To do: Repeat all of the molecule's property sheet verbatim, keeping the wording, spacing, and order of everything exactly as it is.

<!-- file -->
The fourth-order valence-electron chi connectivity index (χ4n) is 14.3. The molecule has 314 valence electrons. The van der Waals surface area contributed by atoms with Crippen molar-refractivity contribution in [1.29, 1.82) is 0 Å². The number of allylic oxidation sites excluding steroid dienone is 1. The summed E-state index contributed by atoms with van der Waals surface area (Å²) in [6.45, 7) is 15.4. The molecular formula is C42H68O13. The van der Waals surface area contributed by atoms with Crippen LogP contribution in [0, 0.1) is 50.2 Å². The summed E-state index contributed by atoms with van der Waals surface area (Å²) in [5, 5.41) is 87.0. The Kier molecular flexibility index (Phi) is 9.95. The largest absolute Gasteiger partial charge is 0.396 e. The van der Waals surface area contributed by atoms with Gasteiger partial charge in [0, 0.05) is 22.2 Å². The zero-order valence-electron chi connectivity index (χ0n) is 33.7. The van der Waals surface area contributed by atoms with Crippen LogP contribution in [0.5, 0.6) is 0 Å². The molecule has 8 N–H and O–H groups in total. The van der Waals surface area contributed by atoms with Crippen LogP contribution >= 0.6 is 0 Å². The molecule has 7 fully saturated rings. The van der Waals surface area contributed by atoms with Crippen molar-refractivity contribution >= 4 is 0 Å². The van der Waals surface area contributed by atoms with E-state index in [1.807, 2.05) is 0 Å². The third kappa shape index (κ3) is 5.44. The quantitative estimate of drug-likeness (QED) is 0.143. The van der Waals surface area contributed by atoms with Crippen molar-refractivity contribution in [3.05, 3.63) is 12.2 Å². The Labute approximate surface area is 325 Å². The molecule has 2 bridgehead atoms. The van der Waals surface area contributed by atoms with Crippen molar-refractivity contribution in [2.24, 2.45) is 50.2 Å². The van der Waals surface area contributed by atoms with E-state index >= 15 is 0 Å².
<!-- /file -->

The fourth-order valence-electron chi connectivity index (χ4n) is 14.3. The molecule has 314 valence electrons. The van der Waals surface area contributed by atoms with Crippen molar-refractivity contribution in [1.29, 1.82) is 0 Å². The number of allylic oxidation sites excluding steroid dienone is 1. The summed E-state index contributed by atoms with van der Waals surface area (Å²) in [6.45, 7) is 15.4. The molecular formula is C42H68O13. The van der Waals surface area contributed by atoms with Crippen LogP contribution in [0, 0.1) is 50.2 Å². The summed E-state index contributed by atoms with van der Waals surface area (Å²) in [5, 5.41) is 87.0. The Kier molecular flexibility index (Phi) is 9.95. The largest absolute Gasteiger partial charge is 0.396 e. The van der Waals surface area contributed by atoms with Gasteiger partial charge in [0, 0.05) is 22.2 Å². The zero-order valence-electron chi connectivity index (χ0n) is 33.7. The van der Waals surface area contributed by atoms with Crippen LogP contribution in [0.5, 0.6) is 0 Å². The molecule has 8 N–H and O–H groups in total. The van der Waals surface area contributed by atoms with Crippen LogP contribution >= 0.6 is 0 Å². The molecule has 7 fully saturated rings. The van der Waals surface area contributed by atoms with Crippen molar-refractivity contribution >= 4 is 0 Å². The van der Waals surface area contributed by atoms with E-state index in [1.807, 2.05) is 0 Å². The third kappa shape index (κ3) is 5.44. The quantitative estimate of drug-likeness (QED) is 0.143. The van der Waals surface area contributed by atoms with Crippen molar-refractivity contribution in [3.05, 3.63) is 12.2 Å². The Labute approximate surface area is 325 Å². The molecule has 2 bridgehead atoms. The van der Waals surface area contributed by atoms with Crippen molar-refractivity contribution in [2.24, 2.45) is 50.2 Å². The van der Waals surface area contributed by atoms with E-state index >= 15 is 0 Å².